Low back pain (LBP) with radiculopathy has a lifetime prevalence of ~5% but accounts for a disproportionately high proportion of expenditures for LBP. Appropriate treatment depends largely on proper diagnosis; however, the varying causes of radicular symptoms – somatic, neurogenic and visceral – can complicate diagnosis based on the description of radicular symptoms. Relating radiculopathy to dermatomal patterns is a common diagnostic approach, although it is also known that dermatomes have wide overlap and vary considerably among individuals, and there is additional evidence to indicate that radicular pain is not necessarily dermatomal.

The goals of this study were to identify L4, L5 and S1 radicular pain patterns and determine: 1) whether they were dermatomal; and 2) if the patterns were clinically indicative of the nerve root level involved…LOG IN OR SUBSCRIBE TO ACCESS THIS REVIEW!

THIS WEEK'S RESEARCH REVIEW:

“Clinical Utility of Lumbar Radicular Pain Patterns”

This paper was published in Chiropractic & Manual Therapies (2019) and this Review is posted in Recent Reviews, Lumbar Spine - Disc & Neurological, Clinical Testing & Procedures and the 2019 Archive.
 
Excerpt from Conclusion:
 
The authors conclude that radicular patterns in this cohort only approximate sensory dermatomes.  Prior knowledge of the patient-reported radicular pattern also did not improve the likelihood that clinicians could accurately identify the involved nerve root level.  As such, they conclude that pain distribution patterns alone do not provide anything more than minimal diagnostic information regarding the involved nerve root. Pain distribution can be interpreted as an indication of radiculopathy, but should not be considered an entirely accurate way to identify the specific level involved.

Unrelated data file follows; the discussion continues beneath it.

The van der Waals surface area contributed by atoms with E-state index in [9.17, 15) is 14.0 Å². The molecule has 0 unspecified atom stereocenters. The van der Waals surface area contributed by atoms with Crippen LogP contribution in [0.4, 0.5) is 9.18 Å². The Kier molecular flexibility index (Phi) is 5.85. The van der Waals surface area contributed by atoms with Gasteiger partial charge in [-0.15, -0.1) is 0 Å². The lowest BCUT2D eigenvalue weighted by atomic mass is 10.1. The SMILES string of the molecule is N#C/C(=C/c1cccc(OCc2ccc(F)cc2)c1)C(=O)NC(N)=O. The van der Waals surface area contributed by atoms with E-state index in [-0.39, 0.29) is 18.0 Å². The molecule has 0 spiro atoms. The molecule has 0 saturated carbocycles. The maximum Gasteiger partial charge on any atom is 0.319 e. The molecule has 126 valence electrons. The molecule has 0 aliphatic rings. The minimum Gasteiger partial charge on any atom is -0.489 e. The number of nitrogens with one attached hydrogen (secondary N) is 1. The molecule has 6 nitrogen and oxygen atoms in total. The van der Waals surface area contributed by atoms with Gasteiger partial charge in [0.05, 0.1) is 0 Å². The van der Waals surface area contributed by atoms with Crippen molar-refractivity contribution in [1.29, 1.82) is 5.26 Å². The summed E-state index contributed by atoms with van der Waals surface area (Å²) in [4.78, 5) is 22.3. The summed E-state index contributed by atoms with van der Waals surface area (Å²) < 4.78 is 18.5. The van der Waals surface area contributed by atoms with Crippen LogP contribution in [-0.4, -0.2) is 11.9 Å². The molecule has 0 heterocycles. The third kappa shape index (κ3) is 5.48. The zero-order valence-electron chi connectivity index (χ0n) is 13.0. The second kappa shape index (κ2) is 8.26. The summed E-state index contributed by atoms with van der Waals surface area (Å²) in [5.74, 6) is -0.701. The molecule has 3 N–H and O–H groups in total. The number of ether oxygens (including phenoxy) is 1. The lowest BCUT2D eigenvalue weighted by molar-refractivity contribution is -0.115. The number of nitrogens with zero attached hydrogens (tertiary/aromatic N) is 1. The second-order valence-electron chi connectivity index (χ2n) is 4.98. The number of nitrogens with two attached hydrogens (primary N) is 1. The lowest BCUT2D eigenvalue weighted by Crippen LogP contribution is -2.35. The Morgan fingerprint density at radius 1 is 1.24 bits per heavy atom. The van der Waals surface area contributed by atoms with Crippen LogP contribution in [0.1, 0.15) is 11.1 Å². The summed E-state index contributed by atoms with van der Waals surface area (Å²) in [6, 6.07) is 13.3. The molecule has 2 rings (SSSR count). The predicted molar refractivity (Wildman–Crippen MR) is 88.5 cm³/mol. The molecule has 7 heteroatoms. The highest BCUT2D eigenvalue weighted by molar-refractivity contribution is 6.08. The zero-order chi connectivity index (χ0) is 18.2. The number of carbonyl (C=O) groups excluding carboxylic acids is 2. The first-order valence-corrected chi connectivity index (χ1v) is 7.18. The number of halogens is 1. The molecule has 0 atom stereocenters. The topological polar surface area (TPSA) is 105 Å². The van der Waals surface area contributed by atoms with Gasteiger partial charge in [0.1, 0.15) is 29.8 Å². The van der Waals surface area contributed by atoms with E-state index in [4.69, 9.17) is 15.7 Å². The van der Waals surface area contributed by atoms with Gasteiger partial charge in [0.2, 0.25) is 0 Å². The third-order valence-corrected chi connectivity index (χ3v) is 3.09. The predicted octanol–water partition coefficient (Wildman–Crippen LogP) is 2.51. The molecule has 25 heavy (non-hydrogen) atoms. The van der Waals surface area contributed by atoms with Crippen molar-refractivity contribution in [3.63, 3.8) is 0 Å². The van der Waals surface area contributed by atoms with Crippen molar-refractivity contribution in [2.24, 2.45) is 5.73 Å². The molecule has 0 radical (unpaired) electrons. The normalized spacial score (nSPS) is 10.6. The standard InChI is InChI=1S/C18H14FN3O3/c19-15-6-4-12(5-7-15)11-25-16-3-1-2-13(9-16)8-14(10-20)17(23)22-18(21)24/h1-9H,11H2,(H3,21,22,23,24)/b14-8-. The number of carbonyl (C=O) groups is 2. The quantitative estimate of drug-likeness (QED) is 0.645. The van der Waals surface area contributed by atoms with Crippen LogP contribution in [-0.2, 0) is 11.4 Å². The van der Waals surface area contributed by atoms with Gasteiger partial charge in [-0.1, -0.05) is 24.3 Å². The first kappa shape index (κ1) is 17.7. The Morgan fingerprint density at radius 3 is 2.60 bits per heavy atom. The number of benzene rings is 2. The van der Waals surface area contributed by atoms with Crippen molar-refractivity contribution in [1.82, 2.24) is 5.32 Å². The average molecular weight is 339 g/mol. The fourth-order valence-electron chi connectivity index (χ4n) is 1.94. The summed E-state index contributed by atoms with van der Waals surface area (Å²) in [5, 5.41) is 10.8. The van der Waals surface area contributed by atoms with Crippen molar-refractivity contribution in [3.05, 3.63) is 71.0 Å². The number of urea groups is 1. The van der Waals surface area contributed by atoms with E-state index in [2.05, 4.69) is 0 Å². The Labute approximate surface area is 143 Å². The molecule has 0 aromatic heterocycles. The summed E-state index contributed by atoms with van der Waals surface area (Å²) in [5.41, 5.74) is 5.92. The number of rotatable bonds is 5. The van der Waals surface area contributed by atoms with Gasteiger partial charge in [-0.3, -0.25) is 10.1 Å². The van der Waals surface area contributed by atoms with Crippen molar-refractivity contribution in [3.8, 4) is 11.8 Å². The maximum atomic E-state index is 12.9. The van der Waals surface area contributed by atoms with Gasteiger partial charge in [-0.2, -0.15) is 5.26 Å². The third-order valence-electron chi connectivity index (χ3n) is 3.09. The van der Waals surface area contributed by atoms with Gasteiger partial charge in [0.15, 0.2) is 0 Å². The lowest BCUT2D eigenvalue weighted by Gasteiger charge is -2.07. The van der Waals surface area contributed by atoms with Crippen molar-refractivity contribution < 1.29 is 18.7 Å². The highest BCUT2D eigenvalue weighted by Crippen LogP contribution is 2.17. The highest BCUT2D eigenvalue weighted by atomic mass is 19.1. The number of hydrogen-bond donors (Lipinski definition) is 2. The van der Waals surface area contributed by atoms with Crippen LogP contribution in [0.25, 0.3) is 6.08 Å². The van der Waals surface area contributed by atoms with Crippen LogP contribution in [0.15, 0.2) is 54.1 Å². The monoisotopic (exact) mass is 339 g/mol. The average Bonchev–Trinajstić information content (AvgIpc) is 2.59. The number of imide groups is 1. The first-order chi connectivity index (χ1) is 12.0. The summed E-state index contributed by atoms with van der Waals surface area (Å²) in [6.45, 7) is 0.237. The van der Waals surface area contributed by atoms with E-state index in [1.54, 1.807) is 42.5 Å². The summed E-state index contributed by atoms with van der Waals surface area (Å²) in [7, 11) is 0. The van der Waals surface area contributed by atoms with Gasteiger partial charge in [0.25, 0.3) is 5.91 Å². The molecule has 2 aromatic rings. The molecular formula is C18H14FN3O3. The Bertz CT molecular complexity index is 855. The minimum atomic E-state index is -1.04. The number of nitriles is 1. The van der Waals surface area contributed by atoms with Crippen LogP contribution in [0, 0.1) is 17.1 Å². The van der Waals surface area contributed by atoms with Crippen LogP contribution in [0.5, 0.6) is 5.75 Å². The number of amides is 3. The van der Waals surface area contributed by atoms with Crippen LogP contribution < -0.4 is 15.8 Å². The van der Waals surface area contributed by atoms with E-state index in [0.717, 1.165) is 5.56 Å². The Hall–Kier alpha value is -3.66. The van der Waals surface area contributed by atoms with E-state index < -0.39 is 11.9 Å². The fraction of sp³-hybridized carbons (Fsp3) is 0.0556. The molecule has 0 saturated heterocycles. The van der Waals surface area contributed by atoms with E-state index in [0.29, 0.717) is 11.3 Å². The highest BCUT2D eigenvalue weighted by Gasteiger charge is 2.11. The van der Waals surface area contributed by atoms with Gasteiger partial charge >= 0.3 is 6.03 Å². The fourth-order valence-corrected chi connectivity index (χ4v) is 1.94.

EDITOR’S NOTE: clinicians are often discouraged by studies like this, but I think in some ways these findings simplify our clinical approach a bit. What I mean by that is – stressing about the exact location of pain distribution likely does not result in a higher chance of identifying a specific level, so it remains more important to overtly recognize the symptomatology (ex. pain the low back AND leg), put together the pieces (corresponding reflex, motor or sensory deficiencies) and arrive at an accurate diagnosis (ex. lumbar disc herniation) regardless of the specific level. This doesn’t mean we can’t approximate or guess the level based on the totality of clinical information, but we must recognize that our ability to be reliably accurate in this regard is limited. Luckily, the exact level of disc herniation (for example), rarely changes the overall treatment approach in a meaningful way, right? 

lower limb dermatomes